At some point during my time as a college student, I encountered the great saint and medieval theologian St. Thomas Aquinas (1225-1274), and began to realize just how truly important and vast was his intellectual impact in history. As a witness to the profound and enduring quality of Thomas’ theological insight and teaching, the Catholic Church honors him with the title “Doctor of the Church.” Thomas certainly spent much of his life in a classroom teaching and debating on the most relevant questions of his day. But when it came to his primary vocation as a Christian, the soft-spoken saint would be quick to point out that he was first and foremost a student.
The word disciple literally means “learner” or “student.” In the Bible, a disciple is,
“A student or follower who emulates the example set by a master and seeks to identify with the master’s teachings.” (Catholic Bible Dictionary, ed. Scott Hahn)
For Thomas, discipleship meant being an entirely devoted student of Jesus Christ. One of Thomas’ theological principles was that everything Jesus said and did was meant for our imitation and instruction. In the time of Jesus, a disciple did not just learn from, but learned to be like their teacher. We see this, for example, at the Sermon on the Mount, which is an extended lesson about a radically new vision for life received at the feet of their teacher (“Rabbi”), Jesus. Today, the Church’s emphasis on the New Evangelization to make and grow as disciples also means we are to become in every way students of Jesus. Here are three important ways Aquinas modeled being a student of Jesus, a disciple, worthy of our imitation.
A Student of Scripture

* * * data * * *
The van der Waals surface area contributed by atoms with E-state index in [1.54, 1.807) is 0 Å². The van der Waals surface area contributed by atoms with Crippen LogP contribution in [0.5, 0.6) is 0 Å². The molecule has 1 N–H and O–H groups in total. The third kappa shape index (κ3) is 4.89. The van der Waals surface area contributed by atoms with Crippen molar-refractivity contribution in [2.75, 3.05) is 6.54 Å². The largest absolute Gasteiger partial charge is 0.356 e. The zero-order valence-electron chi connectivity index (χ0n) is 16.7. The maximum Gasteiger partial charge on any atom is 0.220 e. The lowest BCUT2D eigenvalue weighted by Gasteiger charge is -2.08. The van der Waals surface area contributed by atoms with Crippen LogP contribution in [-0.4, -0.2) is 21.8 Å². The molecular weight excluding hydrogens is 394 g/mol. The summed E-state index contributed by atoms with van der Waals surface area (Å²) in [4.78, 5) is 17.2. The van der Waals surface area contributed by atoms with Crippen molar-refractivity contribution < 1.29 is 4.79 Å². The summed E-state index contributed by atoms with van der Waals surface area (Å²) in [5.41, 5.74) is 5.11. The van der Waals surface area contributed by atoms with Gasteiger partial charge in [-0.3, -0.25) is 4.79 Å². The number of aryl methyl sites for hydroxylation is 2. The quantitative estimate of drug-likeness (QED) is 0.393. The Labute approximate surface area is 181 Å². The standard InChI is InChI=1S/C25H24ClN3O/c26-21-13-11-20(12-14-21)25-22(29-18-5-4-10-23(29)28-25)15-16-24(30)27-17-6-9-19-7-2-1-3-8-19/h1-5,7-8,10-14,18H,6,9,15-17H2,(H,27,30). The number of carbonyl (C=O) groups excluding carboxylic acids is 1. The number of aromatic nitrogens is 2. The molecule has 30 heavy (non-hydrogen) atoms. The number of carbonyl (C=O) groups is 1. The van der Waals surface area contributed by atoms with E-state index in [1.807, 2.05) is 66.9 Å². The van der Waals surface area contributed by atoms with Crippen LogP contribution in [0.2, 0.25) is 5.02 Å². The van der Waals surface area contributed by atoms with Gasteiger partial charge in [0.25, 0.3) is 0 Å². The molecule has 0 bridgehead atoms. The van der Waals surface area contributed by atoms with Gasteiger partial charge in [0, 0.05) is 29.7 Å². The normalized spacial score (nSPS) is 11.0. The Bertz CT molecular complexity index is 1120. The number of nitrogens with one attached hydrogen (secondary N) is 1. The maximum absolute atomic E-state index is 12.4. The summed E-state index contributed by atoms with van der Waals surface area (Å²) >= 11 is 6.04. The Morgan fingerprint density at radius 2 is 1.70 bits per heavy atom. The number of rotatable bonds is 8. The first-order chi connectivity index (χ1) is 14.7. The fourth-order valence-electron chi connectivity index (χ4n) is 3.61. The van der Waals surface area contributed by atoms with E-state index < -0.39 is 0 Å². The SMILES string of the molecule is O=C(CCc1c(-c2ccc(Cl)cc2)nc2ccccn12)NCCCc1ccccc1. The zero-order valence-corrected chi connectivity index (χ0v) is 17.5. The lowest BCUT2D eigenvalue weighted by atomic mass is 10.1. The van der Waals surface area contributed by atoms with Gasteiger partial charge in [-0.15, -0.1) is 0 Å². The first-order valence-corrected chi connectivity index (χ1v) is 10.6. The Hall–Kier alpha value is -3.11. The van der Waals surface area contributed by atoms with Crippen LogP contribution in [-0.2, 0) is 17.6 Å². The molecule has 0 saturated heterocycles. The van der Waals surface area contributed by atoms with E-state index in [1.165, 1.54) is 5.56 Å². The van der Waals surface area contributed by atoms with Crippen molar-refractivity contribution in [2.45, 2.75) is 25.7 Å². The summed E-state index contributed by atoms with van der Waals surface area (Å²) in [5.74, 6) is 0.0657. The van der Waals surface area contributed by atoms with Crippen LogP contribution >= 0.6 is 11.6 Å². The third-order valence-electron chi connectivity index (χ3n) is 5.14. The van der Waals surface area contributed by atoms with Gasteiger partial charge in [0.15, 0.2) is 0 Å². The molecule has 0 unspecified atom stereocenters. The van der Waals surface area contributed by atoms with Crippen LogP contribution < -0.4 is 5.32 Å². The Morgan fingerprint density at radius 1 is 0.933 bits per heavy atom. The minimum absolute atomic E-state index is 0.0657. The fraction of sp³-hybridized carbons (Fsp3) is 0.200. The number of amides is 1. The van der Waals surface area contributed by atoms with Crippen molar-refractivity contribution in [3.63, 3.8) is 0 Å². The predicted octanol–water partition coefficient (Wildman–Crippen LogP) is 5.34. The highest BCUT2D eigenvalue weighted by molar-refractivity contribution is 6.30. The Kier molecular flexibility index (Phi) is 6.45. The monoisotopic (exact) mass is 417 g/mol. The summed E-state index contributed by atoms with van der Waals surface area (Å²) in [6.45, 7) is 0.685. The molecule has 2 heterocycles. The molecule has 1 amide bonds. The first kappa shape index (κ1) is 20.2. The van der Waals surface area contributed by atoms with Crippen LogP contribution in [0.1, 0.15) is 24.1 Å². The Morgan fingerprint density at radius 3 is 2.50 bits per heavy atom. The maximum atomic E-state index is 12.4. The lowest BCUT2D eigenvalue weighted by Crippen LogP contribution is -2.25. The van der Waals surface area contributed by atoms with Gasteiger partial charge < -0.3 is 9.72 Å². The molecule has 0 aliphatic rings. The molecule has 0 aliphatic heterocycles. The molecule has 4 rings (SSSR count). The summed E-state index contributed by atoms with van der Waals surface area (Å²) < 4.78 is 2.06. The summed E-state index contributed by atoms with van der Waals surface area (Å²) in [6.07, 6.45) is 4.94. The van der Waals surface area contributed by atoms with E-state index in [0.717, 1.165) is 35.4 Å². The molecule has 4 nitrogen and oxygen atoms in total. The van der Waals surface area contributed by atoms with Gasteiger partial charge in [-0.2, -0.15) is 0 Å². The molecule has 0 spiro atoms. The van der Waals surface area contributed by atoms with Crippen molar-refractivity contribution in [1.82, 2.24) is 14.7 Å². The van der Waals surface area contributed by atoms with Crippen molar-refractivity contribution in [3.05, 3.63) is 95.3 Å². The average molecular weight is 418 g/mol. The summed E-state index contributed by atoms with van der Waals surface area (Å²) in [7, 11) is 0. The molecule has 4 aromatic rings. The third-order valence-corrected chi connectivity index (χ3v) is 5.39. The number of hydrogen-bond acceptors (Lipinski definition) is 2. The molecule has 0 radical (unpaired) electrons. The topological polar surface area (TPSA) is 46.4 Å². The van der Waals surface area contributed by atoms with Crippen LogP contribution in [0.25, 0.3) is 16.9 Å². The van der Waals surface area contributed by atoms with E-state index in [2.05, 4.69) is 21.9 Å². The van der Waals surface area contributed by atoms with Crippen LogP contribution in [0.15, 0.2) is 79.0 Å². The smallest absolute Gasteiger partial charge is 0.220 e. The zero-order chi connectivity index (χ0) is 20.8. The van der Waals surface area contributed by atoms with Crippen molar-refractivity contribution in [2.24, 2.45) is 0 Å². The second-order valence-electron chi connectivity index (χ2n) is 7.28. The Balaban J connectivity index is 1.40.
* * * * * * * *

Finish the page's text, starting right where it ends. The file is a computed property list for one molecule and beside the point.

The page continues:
For Thomas, Sacred Scripture makes known “that heart of Christ” (see CCC 112), and we acquire that heart gradually by reading and studying the Bible. In addition to composing many commentaries on individual books of the Bible, all of Thomas’ writings demonstrate a life soaked in a love and knowledge of Holy Scripture. Thomas realized the impossibility of growing as disciples of Jesus apart from familiarity with the living Word of God.
A Student of Prayer
Even with a multitude of followers and demands, Jesus was frequently found in personal prayer with the Father. Similarly, as prolific a writer as Thomas was, Thomas never sacrificed his time of prayer and contemplation for the sake of work or greater productivity. As a result, aside from his dense technical writings in theology, Thomas composed captivating prayers that the Church uses in liturgy and devotions even today. Thomas loved to pray through song, and among his most well known prayers include the famous Eucharistic hymns “O Salutaris,” “Tantum Ergo,” and “Adoro Te Devote.”
A Student of Truth
Jesus is the Truth (John 14:6). In a culture saturated with opinion and often biased news, we can learn from Thomas’ unceasing search for truth. A love of the truth compelled Thomas to devote himself to understanding the world around him (even where he disagreed), to be slow to judge, quick to learn, but steadfast in his convictions and trust in Jesus.
Whether you are in school or beyond, Thomas models what it means for a disciple to seek the truth. That could mean doing more research about our opinions, being more willing to have our perspective challenged, or just trying to learn something new every day. Thomas even has a great Prayer for Students that we can all apply to whatever situation Jesus is calling us to keep learning about.
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